These beings' power?  Depends on your conception.  To many, I suspect, their impression is that of Marvel's Thor or D.C.s Wonder Woman: beings that wield incredible power and have amazing abilities but are human like ourselves, possessed of emotions like jealousy and rage, who either seek to defend humanity or destroy it but - ultimately - are not really all that different from it.  To others they are the kami of Shinto or the amorphous being that some define as "God":  a sort of nebulous type, mostly benevolent, with perhaps some ability to do harm to those who do wrong to others.

The Bible's God is quite different, of course.

It refers to God as The Living God, The Only God, The Existent God.  To the Christians of the 1st Century (and the Jews before them) this was stark comparison to the gods around them.  In Isaiah God speaks of those who craft idols and then worship them, who take a tree and use part of it to cook and the other part as the representation of a deity to worship.  These gods, to the Christians, were dead.

But a living God?  And the hands of a living God? A Christian of the 1st Century would have been well aware of what hands could do:  help, hurt, plant, create, kill, destroy.  Hands are the tools of the mind, one of the modes whereby thought and emotion is giving action.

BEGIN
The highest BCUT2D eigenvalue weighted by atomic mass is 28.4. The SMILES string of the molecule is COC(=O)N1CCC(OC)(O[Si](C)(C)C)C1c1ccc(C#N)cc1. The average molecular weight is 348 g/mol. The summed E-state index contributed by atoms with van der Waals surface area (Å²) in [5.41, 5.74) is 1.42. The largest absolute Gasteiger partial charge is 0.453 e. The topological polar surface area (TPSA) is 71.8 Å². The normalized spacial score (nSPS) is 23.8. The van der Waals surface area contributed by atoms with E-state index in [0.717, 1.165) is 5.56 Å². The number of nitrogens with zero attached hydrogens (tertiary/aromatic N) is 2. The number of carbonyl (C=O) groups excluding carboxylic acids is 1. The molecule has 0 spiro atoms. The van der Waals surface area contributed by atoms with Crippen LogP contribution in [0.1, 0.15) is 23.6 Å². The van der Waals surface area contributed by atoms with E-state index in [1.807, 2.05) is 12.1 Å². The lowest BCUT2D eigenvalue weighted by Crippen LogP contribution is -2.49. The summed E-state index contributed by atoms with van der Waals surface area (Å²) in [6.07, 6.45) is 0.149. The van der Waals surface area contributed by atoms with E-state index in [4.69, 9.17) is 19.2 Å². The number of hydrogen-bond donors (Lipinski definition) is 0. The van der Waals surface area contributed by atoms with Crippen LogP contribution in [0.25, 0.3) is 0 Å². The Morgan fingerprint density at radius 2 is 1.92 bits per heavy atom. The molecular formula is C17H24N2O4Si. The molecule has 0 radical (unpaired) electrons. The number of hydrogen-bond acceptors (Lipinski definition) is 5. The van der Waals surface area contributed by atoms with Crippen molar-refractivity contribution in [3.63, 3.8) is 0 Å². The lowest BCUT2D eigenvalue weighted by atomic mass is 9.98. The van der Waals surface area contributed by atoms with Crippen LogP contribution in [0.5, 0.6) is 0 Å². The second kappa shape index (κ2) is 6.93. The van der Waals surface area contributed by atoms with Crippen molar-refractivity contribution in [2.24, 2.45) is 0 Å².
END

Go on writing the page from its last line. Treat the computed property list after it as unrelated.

It would be indeed be a fearful thing if, after a life of believing otherwise or even actively disbelieving in any sort of deity or power, to wake up into a Reality that could be scarcely imagined or dreamed of this side of death, to find that so much of what one thought wrong or wrongly was a piece of tissue paper to be torn apart by winds from a Throne dimly seen until then.

The horror - the sheer, stark, unbelievable horror - to fall into the hands of an Omnipotent, Omnipresent God. Having rejected the hand of rescue and salvation, one can only imagine such hands clenched in holy wrath.

Thursday, October 26, 2017

Wednesday, October 25, 2017

Take Delight In The Lord

"Take delight in the Lord, and He will give you the desires of your heart." - Psalm 37:4